The cessation was glibly attributed to the Great Fire: but in every other city in England the Plague ceased at about the same time
November 21, 2013 § Leave a comment
While virtually all mainstream economists believe in a long-term Say’s Law (supply creates demand, so the ultimate constraint on long term growth comes from the supply side), the real constraint on long-term growth in a developed capitalist economy is always on the demand side. (Note that there’s nothing new in the Summers/Krugman recognition of secular stagnation; David Levy called it a “contained depression” in 1991; Wallace Peterson announced a “silent depression” in 1994; and I demonstrated in 1999 that the problem is chronically constrained demand. At a recent Levy Institute conference in Rio, Paul McCulley laid out what he called a fundamental economic principle: Microeconomics and Macroeconomics are inherently different disciplines. Macro is demand-side; micro is supply-side. For any practical time horizon, demand always drives supply.)
I know what I’m saying is heretical, even though it is fully backed by all the data. And this stagnation is not due to a liquidity trap, or to a negative “natural” rate of interest. It is in the nature of the productivity of capitalist investment in plant and equipment. To put it in simple terms, the problem is that investment is just too damned productive. read more
PHOTOGRAPH: Antonio Olmos
May 7, 2013 § Leave a comment
Niall Ferguson has apologized for his offensive suggestion that Keynes’ phrase on being dead in the long run was somehow related to his sexuality or the fact that he was childless. Good for him. Note, however, that in that famous phrase from the Tract on Monetary Reform, from 1923, Keynes was still very much a conventional Marshallian author who thought that full employment would reassert itself, and that the Quantity Theory of Money (QTM) worked pretty well. In fact, it is often said that the Tract was Milton Friedman’s favorite among all of Keynes’ books.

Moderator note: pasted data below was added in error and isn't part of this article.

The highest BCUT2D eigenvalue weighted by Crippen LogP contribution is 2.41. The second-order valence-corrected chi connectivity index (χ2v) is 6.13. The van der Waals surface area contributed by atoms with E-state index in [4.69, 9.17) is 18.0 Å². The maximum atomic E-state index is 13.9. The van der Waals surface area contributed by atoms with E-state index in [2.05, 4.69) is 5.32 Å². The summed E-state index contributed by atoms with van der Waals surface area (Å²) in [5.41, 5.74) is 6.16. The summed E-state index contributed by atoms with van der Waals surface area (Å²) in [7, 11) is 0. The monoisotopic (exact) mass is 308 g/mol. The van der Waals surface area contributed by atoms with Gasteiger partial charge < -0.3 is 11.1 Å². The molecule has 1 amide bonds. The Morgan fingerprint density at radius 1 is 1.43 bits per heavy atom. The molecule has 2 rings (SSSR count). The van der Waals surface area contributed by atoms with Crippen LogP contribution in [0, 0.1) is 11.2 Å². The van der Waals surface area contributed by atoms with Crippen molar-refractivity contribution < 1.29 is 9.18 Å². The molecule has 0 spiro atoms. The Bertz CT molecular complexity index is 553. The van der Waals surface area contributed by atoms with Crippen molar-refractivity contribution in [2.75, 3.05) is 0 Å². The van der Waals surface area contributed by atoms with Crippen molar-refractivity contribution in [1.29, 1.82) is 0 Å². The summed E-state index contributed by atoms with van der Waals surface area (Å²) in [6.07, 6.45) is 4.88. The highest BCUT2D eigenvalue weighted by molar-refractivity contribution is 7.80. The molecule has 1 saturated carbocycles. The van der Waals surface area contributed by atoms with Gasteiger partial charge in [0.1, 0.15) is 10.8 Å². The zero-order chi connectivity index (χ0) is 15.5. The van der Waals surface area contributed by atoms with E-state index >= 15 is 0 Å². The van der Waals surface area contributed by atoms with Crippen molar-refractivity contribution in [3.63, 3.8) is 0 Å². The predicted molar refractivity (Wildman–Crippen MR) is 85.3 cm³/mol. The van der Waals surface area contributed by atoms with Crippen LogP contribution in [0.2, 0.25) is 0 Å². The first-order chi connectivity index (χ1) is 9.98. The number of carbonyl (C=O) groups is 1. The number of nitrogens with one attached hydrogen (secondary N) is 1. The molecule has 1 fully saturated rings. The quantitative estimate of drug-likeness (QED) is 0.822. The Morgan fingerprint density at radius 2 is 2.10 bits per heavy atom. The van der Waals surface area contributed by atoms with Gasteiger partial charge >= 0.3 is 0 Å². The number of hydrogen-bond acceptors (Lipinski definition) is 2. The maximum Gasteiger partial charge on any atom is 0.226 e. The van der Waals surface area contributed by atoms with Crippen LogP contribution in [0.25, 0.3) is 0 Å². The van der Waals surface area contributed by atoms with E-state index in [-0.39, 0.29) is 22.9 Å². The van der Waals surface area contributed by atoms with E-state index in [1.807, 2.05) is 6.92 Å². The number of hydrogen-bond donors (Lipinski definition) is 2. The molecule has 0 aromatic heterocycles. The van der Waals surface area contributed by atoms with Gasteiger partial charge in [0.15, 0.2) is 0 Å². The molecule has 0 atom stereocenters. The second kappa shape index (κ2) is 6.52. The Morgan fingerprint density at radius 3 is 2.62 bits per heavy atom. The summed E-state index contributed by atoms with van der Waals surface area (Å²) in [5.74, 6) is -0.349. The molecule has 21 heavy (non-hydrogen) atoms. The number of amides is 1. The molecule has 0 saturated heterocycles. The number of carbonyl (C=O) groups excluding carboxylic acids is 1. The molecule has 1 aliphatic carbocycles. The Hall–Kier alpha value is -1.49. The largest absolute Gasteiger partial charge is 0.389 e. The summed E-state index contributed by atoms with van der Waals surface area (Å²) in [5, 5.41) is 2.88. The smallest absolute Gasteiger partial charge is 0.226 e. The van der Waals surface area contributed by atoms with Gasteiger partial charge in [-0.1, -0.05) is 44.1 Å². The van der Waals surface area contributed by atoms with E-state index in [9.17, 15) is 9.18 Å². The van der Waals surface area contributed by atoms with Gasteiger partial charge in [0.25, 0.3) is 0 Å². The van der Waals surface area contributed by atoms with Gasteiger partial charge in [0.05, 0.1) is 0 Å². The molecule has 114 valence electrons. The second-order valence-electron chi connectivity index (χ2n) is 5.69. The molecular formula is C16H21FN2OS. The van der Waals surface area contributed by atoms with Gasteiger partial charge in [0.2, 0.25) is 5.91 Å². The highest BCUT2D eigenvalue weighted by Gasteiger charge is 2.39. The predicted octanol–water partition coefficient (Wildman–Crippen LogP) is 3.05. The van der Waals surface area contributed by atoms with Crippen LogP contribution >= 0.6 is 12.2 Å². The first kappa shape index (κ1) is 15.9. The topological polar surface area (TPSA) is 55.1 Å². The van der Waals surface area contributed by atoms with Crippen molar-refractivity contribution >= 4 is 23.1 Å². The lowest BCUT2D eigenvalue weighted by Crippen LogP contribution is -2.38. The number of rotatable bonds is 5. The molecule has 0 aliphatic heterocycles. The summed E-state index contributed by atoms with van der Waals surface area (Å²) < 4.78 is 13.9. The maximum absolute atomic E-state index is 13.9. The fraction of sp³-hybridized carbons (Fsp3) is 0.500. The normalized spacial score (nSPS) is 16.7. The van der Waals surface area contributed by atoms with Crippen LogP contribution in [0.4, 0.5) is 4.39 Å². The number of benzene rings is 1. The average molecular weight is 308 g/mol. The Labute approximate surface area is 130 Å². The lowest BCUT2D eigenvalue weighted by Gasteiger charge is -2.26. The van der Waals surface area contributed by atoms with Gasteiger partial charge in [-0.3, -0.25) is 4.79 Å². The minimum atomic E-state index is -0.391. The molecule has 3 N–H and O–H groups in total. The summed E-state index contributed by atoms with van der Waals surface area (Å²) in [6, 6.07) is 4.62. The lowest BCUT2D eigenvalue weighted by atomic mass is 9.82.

The full quote says:
“But this long run is a misleading guide to current affairs. In the long run we are all dead. Economists set themselves too easy, too useless a task if in tempestuous seasons they can only tell us that when the storm is long past the ocean is flat again.”
The point of the quote is that in the long run everything would be fine, since markets do get to full employment, and so, even without intervention, deflation and inflation do its magic, but the process is too long and painful, so it would be more reasonable to act in the short run. This was typical of the Cambridge version of Marginalism, which was very much in favor of government intervention to deal with market imperfections in the short run. This is true of Marshal and Pigou, as well as Robertson, and certainly Keynes, before the General Theory. Note that this does not mean, as most people think, that one should only be concerned with the short run. The point is that action in the short run facilitates the road towards the fully adjusted equilibrium in the long run.
This was still essentially Keynes’ view by 1930, when he published the Treatise on Money, a book that is essentially Wicksellian [so at least he got rid of the QTM in this book], and that suggests that unemployment results from a monetary rate of interest that is too high with respect to the natural rate, in practice as a result from the Gold Standard rules, which Keynes wanted to abandon. [This precedes the modern views that the Gold Standard caused the Depression, by the way, as say defended by Barry Eichengreen]. This was a cyclical crisis that could be solved by reducing the monetary rate of interest, and in the short run employment programs, something Keynes defended in Can Lloyd George Do It?
The point of the General Theory (GT) is that there is no natural rate of interest, meaning that reducing the rate of interest would not bring investment to the full employment level of savings, and that the crisis was caused by lack of demand. The equilibrium between investment and savings was determined by variations in the level of output, and in the long run we are not self adjusted to full employment. Hence, the very logic of the phrase above is debunked by Keynes, when he became Keynesian, so to speak, and got rid of the old modes of thinking. read more
PHOTOGRAPH: Ryan McGinley